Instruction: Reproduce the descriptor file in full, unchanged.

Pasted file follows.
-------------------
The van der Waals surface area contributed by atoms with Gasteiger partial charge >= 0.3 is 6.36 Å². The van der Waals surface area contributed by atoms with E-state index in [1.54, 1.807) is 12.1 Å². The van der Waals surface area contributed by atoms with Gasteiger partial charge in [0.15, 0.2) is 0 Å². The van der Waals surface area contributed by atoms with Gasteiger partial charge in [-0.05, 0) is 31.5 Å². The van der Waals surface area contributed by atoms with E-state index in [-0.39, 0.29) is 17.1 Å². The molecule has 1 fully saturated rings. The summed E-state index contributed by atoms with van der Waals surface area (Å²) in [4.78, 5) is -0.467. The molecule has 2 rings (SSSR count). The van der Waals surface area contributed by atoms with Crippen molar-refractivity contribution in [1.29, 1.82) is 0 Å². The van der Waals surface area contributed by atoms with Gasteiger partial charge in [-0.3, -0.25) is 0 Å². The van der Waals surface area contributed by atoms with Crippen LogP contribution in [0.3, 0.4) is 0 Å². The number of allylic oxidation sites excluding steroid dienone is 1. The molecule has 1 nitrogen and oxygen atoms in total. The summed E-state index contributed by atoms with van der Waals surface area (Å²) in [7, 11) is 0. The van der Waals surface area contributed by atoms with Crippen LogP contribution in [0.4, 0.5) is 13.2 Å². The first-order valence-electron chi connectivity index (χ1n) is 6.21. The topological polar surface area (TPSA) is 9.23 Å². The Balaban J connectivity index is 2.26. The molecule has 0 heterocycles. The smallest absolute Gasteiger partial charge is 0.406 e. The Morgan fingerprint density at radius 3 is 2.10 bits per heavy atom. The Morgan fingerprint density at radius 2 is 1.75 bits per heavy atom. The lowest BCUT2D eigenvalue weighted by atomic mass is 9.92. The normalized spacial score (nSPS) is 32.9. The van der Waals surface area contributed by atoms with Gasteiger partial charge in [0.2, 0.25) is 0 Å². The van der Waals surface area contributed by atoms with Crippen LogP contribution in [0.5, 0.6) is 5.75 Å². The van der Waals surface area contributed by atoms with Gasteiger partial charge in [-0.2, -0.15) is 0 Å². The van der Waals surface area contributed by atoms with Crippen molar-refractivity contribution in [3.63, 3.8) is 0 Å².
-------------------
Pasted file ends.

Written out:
The van der Waals surface area contributed by atoms with Gasteiger partial charge >= 0.3 is 6.36 Å². The van der Waals surface area contributed by atoms with E-state index in [1.54, 1.807) is 12.1 Å². The van der Waals surface area contributed by atoms with Gasteiger partial charge in [0.15, 0.2) is 0 Å². The van der Waals surface area contributed by atoms with Gasteiger partial charge in [-0.05, 0) is 31.5 Å². The van der Waals surface area contributed by atoms with E-state index in [-0.39, 0.29) is 17.1 Å². The molecule has 1 fully saturated rings. The summed E-state index contributed by atoms with van der Waals surface area (Å²) in [4.78, 5) is -0.467. The molecule has 2 rings (SSSR count). The van der Waals surface area contributed by atoms with Crippen molar-refractivity contribution in [1.29, 1.82) is 0 Å². The van der Waals surface area contributed by atoms with Gasteiger partial charge in [-0.3, -0.25) is 0 Å². The van der Waals surface area contributed by atoms with Crippen LogP contribution in [0.3, 0.4) is 0 Å². The number of allylic oxidation sites excluding steroid dienone is 1. The molecule has 1 nitrogen and oxygen atoms in total. The summed E-state index contributed by atoms with van der Waals surface area (Å²) in [7, 11) is 0. The van der Waals surface area contributed by atoms with Crippen LogP contribution in [0.4, 0.5) is 13.2 Å². The first-order valence-electron chi connectivity index (χ1n) is 6.21. The topological polar surface area (TPSA) is 9.23 Å². The Balaban J connectivity index is 2.26. The molecule has 0 heterocycles. The smallest absolute Gasteiger partial charge is 0.406 e. The Morgan fingerprint density at radius 3 is 2.10 bits per heavy atom. The Morgan fingerprint density at radius 2 is 1.75 bits per heavy atom. The lowest BCUT2D eigenvalue weighted by atomic mass is 9.92. The normalized spacial score (nSPS) is 32.9. The van der Waals surface area contributed by atoms with Gasteiger partial charge in [0.2, 0.25) is 0 Å². The van der Waals surface area contributed by atoms with Crippen LogP contribution in [0.5, 0.6) is 5.75 Å². The van der Waals surface area contributed by atoms with Gasteiger partial charge in [-0.2, -0.15) is 0 Å². The van der Waals surface area contributed by atoms with Crippen molar-refractivity contribution in [3.63, 3.8) is 0 Å².